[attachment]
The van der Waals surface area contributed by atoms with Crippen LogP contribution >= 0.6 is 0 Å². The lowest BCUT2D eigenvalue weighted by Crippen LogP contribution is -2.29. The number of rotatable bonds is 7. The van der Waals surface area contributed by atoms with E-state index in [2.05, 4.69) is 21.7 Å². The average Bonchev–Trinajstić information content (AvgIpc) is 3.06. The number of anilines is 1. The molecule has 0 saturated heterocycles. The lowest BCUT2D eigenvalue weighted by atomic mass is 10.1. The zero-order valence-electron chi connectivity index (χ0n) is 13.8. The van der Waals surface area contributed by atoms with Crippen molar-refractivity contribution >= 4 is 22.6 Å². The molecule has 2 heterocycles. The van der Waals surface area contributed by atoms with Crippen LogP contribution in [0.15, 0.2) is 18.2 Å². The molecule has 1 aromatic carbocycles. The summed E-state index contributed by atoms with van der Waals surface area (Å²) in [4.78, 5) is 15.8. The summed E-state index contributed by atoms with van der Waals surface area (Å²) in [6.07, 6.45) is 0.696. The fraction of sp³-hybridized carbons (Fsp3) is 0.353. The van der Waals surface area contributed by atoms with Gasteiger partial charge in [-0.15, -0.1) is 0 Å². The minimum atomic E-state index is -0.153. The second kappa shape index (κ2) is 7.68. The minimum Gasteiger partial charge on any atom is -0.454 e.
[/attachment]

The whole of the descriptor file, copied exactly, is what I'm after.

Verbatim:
The van der Waals surface area contributed by atoms with Crippen LogP contribution >= 0.6 is 0 Å². The lowest BCUT2D eigenvalue weighted by Crippen LogP contribution is -2.29. The number of rotatable bonds is 7. The van der Waals surface area contributed by atoms with E-state index in [2.05, 4.69) is 21.7 Å². The average Bonchev–Trinajstić information content (AvgIpc) is 3.06. The number of anilines is 1. The molecule has 0 saturated heterocycles. The lowest BCUT2D eigenvalue weighted by atomic mass is 10.1. The zero-order valence-electron chi connectivity index (χ0n) is 13.8. The van der Waals surface area contributed by atoms with Crippen molar-refractivity contribution >= 4 is 22.6 Å². The molecule has 2 heterocycles. The van der Waals surface area contributed by atoms with Crippen LogP contribution in [0.15, 0.2) is 18.2 Å². The molecule has 1 aromatic carbocycles. The summed E-state index contributed by atoms with van der Waals surface area (Å²) in [4.78, 5) is 15.8. The summed E-state index contributed by atoms with van der Waals surface area (Å²) in [6.07, 6.45) is 0.696. The fraction of sp³-hybridized carbons (Fsp3) is 0.353. The van der Waals surface area contributed by atoms with Gasteiger partial charge in [-0.15, -0.1) is 0 Å². The minimum atomic E-state index is -0.153. The second kappa shape index (κ2) is 7.68. The minimum Gasteiger partial charge on any atom is -0.454 e.